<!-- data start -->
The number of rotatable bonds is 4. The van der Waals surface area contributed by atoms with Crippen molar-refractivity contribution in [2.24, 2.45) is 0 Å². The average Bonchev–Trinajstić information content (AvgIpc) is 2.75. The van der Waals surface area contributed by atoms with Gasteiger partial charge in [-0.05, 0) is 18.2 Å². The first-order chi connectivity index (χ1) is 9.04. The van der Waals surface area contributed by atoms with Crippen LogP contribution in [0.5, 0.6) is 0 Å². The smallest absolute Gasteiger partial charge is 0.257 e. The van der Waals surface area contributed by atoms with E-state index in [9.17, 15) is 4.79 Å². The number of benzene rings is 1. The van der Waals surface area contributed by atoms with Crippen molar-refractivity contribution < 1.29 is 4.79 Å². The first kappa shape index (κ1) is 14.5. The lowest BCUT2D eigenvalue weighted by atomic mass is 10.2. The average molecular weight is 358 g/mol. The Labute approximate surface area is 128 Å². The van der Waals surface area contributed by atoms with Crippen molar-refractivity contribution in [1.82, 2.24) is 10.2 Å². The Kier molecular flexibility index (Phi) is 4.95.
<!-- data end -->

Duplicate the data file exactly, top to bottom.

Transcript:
The number of rotatable bonds is 4. The van der Waals surface area contributed by atoms with Crippen molar-refractivity contribution in [2.24, 2.45) is 0 Å². The average Bonchev–Trinajstić information content (AvgIpc) is 2.75. The van der Waals surface area contributed by atoms with Gasteiger partial charge in [-0.05, 0) is 18.2 Å². The first-order chi connectivity index (χ1) is 9.04. The van der Waals surface area contributed by atoms with Crippen LogP contribution in [0.5, 0.6) is 0 Å². The smallest absolute Gasteiger partial charge is 0.257 e. The van der Waals surface area contributed by atoms with E-state index in [9.17, 15) is 4.79 Å². The number of benzene rings is 1. The van der Waals surface area contributed by atoms with Crippen molar-refractivity contribution < 1.29 is 4.79 Å². The first kappa shape index (κ1) is 14.5. The lowest BCUT2D eigenvalue weighted by atomic mass is 10.2. The average molecular weight is 358 g/mol. The Labute approximate surface area is 128 Å². The van der Waals surface area contributed by atoms with Crippen molar-refractivity contribution in [1.82, 2.24) is 10.2 Å². The Kier molecular flexibility index (Phi) is 4.95.